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Family provides a lesson in work-life balance and being happy with the choices you make in your roles at home and at your practice.
Over spring break, I headed to the East Coast with my four kids and my mom to visit family. My husband enjoyed a week at home by himself, which he thoroughly enjoyed. Two of my family members highlighted a truism about work-life balance that was striking in its polarity.
My younger sister is a corporate attorney. She’s newly married and kid-less. Not unexpectedly, her job is very demanding. She puts in long hours, usually working seven days a week. It’s typical for her to skip lunch and bring work home. All of this, in her view, is necessary not only to advance in her firm but even to keep her job. Her dedication is inspiring but can also be frustrating. This is especially true when I’ve traveled 750 miles with four young kids who are excited to see their aunt but end up just joining her for dinner since she wasn’t able to take off time from work.
Since this is such a typical refrain for her - work comes first - it’s disappointing to us but not surprising. I want to lecture her on how to say no, remind her that no one will suddenly look up at her and say “Hey, I noticed you’re working too hard,” and the things she’s missing are important, never to be repeated moments. But, I’ve learned that my advice isn’t particularly welcome and won’t be followed, so I no longer offer it.
In contrast is my uncle who’s worked for 30 years for a large corporation in Manhattan. Recently, he received a “golden handshake” and is enjoying the first few weeks of an early retirement. During a leisurely walk, he described his younger co-workers to me, including a boss with three young kids who used to send him urgent missives at 6 a.m. on Sunday. Since my uncle only checked his e-mail at work, he never responded before Monday morning. His other co-workers frequently worked late and were semi-appalled when my uncle left every day at 4:30 p.m. He used to tell them that there was a reason there are wheels on the bottom of their office chairs. It’s so that once the company works you to death, they can roll you out and roll someone else in.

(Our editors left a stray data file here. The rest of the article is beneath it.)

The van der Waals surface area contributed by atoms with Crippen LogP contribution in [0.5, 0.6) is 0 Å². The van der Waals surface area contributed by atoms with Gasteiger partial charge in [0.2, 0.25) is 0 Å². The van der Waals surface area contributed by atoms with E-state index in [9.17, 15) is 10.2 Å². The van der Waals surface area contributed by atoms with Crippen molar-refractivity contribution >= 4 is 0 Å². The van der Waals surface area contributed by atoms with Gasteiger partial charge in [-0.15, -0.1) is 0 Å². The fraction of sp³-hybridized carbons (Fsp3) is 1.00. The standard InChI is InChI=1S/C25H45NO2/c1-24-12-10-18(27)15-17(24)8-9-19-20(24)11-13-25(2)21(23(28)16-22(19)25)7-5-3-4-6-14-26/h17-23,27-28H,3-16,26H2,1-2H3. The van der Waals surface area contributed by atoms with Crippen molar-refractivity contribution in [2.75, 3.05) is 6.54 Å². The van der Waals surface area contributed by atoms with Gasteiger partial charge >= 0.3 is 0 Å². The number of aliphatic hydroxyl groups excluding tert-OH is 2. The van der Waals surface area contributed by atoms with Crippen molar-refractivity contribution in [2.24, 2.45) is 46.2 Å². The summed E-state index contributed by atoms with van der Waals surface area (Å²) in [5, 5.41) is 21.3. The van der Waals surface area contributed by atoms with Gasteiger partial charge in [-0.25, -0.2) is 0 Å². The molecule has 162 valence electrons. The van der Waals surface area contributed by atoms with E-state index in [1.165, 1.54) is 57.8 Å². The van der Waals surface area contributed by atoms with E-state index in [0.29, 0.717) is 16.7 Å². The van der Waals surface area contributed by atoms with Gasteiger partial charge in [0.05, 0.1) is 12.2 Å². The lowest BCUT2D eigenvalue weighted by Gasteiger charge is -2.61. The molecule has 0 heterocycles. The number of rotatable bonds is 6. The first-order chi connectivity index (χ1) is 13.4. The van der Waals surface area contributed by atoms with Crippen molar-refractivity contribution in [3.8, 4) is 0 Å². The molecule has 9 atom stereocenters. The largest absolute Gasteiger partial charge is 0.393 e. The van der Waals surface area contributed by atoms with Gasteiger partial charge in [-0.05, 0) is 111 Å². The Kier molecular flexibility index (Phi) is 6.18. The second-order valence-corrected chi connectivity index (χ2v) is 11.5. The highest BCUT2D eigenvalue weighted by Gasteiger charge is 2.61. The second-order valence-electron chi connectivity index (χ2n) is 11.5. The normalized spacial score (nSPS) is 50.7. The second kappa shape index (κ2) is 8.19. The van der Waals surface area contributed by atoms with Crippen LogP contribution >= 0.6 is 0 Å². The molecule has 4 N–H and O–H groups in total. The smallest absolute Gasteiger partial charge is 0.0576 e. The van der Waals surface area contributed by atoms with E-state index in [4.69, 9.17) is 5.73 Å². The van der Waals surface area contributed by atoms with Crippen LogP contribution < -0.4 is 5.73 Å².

I’m not sure if it is primarily generational or personality driven, but in looking at my sister, nearing her 30th birthday and my uncle, nearing his 60th, I see the extremes of what your job can mean to you. My sister’s dedication is impressive but also relentless, slowly blotting out interests, exercise, and time with family and friends. My uncle’s dedication to his job was limited to what was reasonable. As a result, when he left his job, multiple possibilities are open to him. He will have more time to spend at his vacation home, the opportunity to expand his vegetable garden, and be able to rollerblade to the beach on weekday mornings.
Being a physician is different than working in the corporate world. However, I hope to learn from my sister and my uncle’s examples so that both at the end of my day and the end of my career, I’m proud of the choices I made.
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